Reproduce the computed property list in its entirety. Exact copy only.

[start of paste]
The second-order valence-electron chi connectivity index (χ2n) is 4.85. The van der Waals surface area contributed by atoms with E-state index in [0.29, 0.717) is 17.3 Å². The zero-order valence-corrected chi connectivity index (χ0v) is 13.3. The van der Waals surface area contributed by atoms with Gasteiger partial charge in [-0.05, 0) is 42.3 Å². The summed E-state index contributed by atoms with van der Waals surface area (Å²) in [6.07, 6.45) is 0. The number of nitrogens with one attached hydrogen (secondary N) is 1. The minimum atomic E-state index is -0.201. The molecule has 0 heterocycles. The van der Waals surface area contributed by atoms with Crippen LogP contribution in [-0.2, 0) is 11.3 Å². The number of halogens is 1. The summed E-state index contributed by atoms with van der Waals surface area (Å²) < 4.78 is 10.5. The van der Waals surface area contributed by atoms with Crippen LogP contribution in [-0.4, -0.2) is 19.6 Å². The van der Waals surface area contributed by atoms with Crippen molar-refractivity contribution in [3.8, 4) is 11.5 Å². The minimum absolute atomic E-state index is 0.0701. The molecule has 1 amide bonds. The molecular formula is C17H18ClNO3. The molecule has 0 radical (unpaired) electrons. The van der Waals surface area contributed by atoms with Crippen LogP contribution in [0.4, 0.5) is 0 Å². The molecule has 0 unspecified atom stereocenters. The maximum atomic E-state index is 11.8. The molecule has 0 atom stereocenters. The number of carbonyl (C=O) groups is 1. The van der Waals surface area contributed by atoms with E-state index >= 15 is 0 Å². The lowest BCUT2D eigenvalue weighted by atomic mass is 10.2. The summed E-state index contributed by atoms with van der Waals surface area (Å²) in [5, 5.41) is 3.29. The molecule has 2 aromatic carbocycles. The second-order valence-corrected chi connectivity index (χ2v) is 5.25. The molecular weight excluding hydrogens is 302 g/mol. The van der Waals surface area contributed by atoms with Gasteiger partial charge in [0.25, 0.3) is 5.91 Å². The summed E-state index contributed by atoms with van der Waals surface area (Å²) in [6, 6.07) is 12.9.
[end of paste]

The second-order valence-electron chi connectivity index (χ2n) is 4.85. The van der Waals surface area contributed by atoms with E-state index in [0.29, 0.717) is 17.3 Å². The zero-order valence-corrected chi connectivity index (χ0v) is 13.3. The van der Waals surface area contributed by atoms with Gasteiger partial charge in [-0.05, 0) is 42.3 Å². The summed E-state index contributed by atoms with van der Waals surface area (Å²) in [6.07, 6.45) is 0. The number of nitrogens with one attached hydrogen (secondary N) is 1. The minimum atomic E-state index is -0.201. The molecule has 0 heterocycles. The van der Waals surface area contributed by atoms with Crippen LogP contribution in [-0.2, 0) is 11.3 Å². The number of halogens is 1. The summed E-state index contributed by atoms with van der Waals surface area (Å²) < 4.78 is 10.5. The van der Waals surface area contributed by atoms with Crippen LogP contribution in [-0.4, -0.2) is 19.6 Å². The van der Waals surface area contributed by atoms with Crippen molar-refractivity contribution in [3.8, 4) is 11.5 Å². The minimum absolute atomic E-state index is 0.0701. The molecule has 1 amide bonds. The molecular formula is C17H18ClNO3. The molecule has 0 radical (unpaired) electrons. The van der Waals surface area contributed by atoms with Crippen LogP contribution in [0.4, 0.5) is 0 Å². The molecule has 0 unspecified atom stereocenters. The maximum atomic E-state index is 11.8. The molecule has 0 atom stereocenters. The number of carbonyl (C=O) groups is 1. The van der Waals surface area contributed by atoms with E-state index >= 15 is 0 Å². The lowest BCUT2D eigenvalue weighted by atomic mass is 10.2. The summed E-state index contributed by atoms with van der Waals surface area (Å²) in [5, 5.41) is 3.29. The molecule has 2 aromatic carbocycles. The second-order valence-corrected chi connectivity index (χ2v) is 5.25. The molecular weight excluding hydrogens is 302 g/mol. The van der Waals surface area contributed by atoms with Gasteiger partial charge in [0.25, 0.3) is 5.91 Å². The summed E-state index contributed by atoms with van der Waals surface area (Å²) in [6, 6.07) is 12.9.